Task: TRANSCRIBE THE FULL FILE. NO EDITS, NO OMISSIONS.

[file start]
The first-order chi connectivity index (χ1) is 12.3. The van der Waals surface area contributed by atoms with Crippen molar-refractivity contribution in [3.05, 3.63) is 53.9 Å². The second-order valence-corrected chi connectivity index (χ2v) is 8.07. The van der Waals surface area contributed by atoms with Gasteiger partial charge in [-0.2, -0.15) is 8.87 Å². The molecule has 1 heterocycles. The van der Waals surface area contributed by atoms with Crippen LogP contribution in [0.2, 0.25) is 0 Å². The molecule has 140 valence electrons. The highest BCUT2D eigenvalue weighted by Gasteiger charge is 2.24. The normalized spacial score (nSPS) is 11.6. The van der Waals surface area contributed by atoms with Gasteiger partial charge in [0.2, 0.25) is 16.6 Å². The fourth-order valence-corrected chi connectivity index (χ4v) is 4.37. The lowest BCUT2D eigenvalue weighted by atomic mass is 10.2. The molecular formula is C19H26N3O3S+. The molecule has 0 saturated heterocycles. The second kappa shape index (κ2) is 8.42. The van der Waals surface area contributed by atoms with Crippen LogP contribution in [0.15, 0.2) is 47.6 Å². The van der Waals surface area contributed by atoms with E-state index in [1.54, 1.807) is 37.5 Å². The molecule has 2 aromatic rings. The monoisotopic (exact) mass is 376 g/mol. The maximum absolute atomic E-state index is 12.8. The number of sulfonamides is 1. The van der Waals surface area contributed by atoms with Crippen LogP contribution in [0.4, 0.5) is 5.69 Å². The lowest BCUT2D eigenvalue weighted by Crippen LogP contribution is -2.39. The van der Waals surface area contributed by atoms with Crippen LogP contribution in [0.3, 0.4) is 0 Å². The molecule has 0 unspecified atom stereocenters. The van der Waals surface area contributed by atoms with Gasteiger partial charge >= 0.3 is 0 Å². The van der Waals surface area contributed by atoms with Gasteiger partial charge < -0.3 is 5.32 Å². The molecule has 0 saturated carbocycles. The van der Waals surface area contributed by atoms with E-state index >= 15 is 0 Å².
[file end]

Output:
The first-order chi connectivity index (χ1) is 12.3. The van der Waals surface area contributed by atoms with Crippen molar-refractivity contribution in [3.05, 3.63) is 53.9 Å². The second-order valence-corrected chi connectivity index (χ2v) is 8.07. The van der Waals surface area contributed by atoms with Gasteiger partial charge in [-0.2, -0.15) is 8.87 Å². The molecule has 1 heterocycles. The van der Waals surface area contributed by atoms with Crippen LogP contribution in [0.2, 0.25) is 0 Å². The molecule has 140 valence electrons. The highest BCUT2D eigenvalue weighted by Gasteiger charge is 2.24. The normalized spacial score (nSPS) is 11.6. The van der Waals surface area contributed by atoms with Gasteiger partial charge in [0.2, 0.25) is 16.6 Å². The fourth-order valence-corrected chi connectivity index (χ4v) is 4.37. The lowest BCUT2D eigenvalue weighted by atomic mass is 10.2. The molecular formula is C19H26N3O3S+. The molecule has 0 saturated heterocycles. The second kappa shape index (κ2) is 8.42. The van der Waals surface area contributed by atoms with Crippen LogP contribution in [0.15, 0.2) is 47.6 Å². The van der Waals surface area contributed by atoms with E-state index in [1.54, 1.807) is 37.5 Å². The molecule has 2 aromatic rings. The monoisotopic (exact) mass is 376 g/mol. The maximum absolute atomic E-state index is 12.8. The number of sulfonamides is 1. The van der Waals surface area contributed by atoms with Crippen LogP contribution in [0.4, 0.5) is 5.69 Å². The lowest BCUT2D eigenvalue weighted by Crippen LogP contribution is -2.39. The van der Waals surface area contributed by atoms with Crippen LogP contribution in [0.3, 0.4) is 0 Å². The molecule has 0 unspecified atom stereocenters. The van der Waals surface area contributed by atoms with Gasteiger partial charge >= 0.3 is 0 Å². The van der Waals surface area contributed by atoms with Gasteiger partial charge < -0.3 is 5.32 Å². The molecule has 0 saturated carbocycles. The van der Waals surface area contributed by atoms with E-state index >= 15 is 0 Å².